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Inter-Korean Talks Begin in Pyongyang - 2003-04-27


South Korea and North Korea are beginning high-level talks in Pyongyang. Seoul plans to press North Korea to give up its nuclear weapons program, which violates the two countries' pledge to not have nuclear arms.

South Korea's Unification Minister Jeong Se-hyun says Seoul's firm position is that North Korea should not have nuclear weapons. At ministerial talks that begin Sunday, he wants to persuade Pyongyang to give up its weapons program.

Seoul's delegates plan to point out that North Korea has violated a 1991 pledge to keep the Korean Peninsula free of nuclear weapons.

Before heading for Pyongyang, Mr. Jeong said the situation has become more complicated since U.S. and North Korean officials met a few days ago in Beijing. U.S. officials say that at the meeting, North Korea claimed to have nuclear weapons.

Tensions have been rising on the peninsula since October, when the United States said Pyongyang had admitted having a secret nuclear weapons program, in violation of several accords.

North Korea's Communist Party newspaper Rodong Sinmun (Sunday) called the United States "childish and illogical" for demanding that Pyongyang end its nuclear program without offering a non-aggression pact in return.

The head of Japan's Defense Agency, Shigeru Ishiba said today that Pyongyang's admission it has nuclear weapons was a "big miscalculation." He hinted that Japan might impose economic sanctions on North Korea.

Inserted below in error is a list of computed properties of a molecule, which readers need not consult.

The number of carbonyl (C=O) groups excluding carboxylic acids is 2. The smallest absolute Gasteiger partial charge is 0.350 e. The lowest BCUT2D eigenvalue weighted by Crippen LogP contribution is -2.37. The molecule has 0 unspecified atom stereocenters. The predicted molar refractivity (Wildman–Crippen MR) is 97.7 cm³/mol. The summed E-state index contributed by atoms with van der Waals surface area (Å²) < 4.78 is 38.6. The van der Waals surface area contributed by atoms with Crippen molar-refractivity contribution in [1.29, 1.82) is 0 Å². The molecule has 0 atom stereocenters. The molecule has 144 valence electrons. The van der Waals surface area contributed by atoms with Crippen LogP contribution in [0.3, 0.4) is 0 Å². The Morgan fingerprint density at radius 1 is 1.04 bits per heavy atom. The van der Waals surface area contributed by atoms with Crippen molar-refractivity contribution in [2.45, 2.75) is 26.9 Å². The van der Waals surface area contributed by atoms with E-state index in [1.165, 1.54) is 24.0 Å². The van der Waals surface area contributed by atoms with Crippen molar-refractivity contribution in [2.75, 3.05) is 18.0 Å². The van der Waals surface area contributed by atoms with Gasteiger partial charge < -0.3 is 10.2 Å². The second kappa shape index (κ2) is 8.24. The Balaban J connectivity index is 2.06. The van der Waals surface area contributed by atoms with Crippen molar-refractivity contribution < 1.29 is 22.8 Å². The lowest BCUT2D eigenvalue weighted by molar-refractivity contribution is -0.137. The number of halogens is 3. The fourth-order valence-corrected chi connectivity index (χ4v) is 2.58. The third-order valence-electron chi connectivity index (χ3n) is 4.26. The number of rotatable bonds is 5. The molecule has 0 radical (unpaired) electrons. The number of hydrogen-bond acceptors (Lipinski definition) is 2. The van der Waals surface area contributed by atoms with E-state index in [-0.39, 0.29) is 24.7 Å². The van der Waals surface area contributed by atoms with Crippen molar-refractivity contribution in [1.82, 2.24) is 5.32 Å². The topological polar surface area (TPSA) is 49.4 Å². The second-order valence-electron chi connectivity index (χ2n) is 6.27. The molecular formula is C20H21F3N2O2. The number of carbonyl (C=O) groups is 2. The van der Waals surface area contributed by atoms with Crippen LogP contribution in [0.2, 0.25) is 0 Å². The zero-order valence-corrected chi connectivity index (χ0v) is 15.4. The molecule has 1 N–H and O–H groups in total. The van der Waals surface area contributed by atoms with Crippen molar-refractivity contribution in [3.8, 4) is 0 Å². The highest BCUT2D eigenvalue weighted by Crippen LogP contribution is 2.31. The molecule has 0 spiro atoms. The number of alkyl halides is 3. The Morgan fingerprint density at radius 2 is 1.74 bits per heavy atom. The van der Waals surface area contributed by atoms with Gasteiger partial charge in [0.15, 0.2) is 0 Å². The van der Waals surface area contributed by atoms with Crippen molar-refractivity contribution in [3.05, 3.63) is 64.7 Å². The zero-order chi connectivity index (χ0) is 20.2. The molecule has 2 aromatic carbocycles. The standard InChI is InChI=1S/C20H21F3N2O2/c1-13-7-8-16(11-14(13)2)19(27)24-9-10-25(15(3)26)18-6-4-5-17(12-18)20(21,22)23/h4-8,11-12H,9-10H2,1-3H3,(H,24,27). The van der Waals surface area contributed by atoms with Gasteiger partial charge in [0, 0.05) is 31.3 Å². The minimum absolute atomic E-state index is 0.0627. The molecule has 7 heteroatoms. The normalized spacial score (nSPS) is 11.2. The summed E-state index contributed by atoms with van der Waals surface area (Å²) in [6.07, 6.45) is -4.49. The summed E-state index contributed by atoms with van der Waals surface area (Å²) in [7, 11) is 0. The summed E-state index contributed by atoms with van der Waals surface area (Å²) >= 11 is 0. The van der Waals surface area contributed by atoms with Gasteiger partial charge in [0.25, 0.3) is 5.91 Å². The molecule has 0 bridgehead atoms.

U-S officials say if there are further talks with North Korea, Japan and South Korea should participate. Pyongyang allowed only China to join the talks with the United States in Beijing. At their talks in Pyongyang, Seoul's delegation also will push to be included in future multilateral meetings.

The North's Voice of Korea radio is saying that in Beijing the United States rebuffed a "bold new proposal" from Pyongyang. "As the Democratic People's Republic of Korea set out a new proposal for the settlement of the nuclear issue proceeding from its stance to avert a war on the Korean Peninsula and achieve lasting peace and stability, it will follow the future U.S. attitude," said the North Korean announcer.

North Korea has not elaborated on the proposal. A South Korean official says Pyongyang presented no new ideas.

The Beijing talks were the first high-level contact between Washington and Pyongyang since October. Over the past few months, Pyongyang has pulled out of the Nuclear Non-Proliferation Treaty, expelled nuclear inspectors, tested missiles and restarted idled nuclear facilities.

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